The Florida "don't say gay" bill was passed on March 8, 2022 and signed by DeSantis on March 28 - all during Chapek's term as CEO. As the bill was being discussed, Iger tweeted this in February:
I'm with the President on this! If passed, this bill will put vulnerable, young LGBTQ people in jeopardy. https://t.co/fJZBzre4yM— Robert Iger (@RobertIger) February 25, 2022
During an interview on CNN a couple of weeks later, Iger said this about that tweet.
“A lot of these issues are not necessarily political,” Iger told CNN+ host Chris Wallace. “It’s about right and wrong. So, I happen to feel and I tweeted an opinion about the ‘Don’t Say Gay’ bill in Florida. To me, it wasn’t about politics. It is about what is right and what is wrong."
Chapek refused to take a stand and sent this email to employees on March 7th, the day before the bill was passed.
“As we have seen time and again, corporate statements do very little to change outcomes or minds,” said the Disney exec in an email sent out to staff this morning. “Instead, they are often weaponized by one side or the other to further divide and inflame,” Chapek added. “Simply put, they can be counterproductive and undermine more effective ways to achieve change.”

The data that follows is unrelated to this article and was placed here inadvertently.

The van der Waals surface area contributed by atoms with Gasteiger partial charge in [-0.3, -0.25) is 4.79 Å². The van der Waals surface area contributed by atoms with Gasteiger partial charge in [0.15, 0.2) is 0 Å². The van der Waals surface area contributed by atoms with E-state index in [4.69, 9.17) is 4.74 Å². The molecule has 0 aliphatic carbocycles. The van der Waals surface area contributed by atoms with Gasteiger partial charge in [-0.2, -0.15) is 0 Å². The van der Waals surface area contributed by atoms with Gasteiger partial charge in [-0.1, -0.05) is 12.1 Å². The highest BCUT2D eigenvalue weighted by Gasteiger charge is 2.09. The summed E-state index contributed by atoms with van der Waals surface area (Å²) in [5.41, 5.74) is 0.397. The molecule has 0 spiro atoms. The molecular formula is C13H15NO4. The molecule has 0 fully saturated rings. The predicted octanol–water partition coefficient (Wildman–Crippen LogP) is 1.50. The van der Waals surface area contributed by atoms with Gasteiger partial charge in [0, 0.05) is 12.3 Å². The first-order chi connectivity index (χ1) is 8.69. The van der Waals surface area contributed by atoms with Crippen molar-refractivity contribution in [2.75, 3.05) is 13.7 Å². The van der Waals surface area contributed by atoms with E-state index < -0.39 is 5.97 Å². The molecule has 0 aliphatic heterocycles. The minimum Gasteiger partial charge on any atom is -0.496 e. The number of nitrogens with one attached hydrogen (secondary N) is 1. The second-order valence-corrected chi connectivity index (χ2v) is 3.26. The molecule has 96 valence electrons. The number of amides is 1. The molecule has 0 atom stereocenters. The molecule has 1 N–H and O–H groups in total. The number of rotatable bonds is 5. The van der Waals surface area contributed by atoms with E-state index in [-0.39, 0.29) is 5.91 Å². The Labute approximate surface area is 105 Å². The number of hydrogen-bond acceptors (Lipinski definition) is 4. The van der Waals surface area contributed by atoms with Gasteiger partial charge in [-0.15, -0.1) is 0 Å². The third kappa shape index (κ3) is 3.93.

In response to that message, Disney employees began to protest, staged walkouts, and created a website aimed at their boss called whereischapek.com. The CEO knew he had a big problem on his hands, so he reached out to DeSantis asking the governor to put a pause on the legislation and sit down in a meeting with himself and Disney officials representing the LGBTQ community. In a message to shareholders, Chapek indicated that DeSantis had agreed.
But the meeting never happened. That's when Chapek finally spoke out publicly and Disney took at stand against the "don't say gay" bill.
But the phone call from Chapek seemed to motivate DeSantis. The day after it took place, Fox News suddenly found themselves in possession of this video:
In a video exclusively obtained by @FoxNews Digital. @GovRonDeSantis slams #Disney saying “In Florida, our policies got to be based on the best interest of Florida citizens, not on the musing of woke corporations.” pic.twitter.com/Op87xgsLzB— Kelly Laco (@kelly_laco) March 10, 2022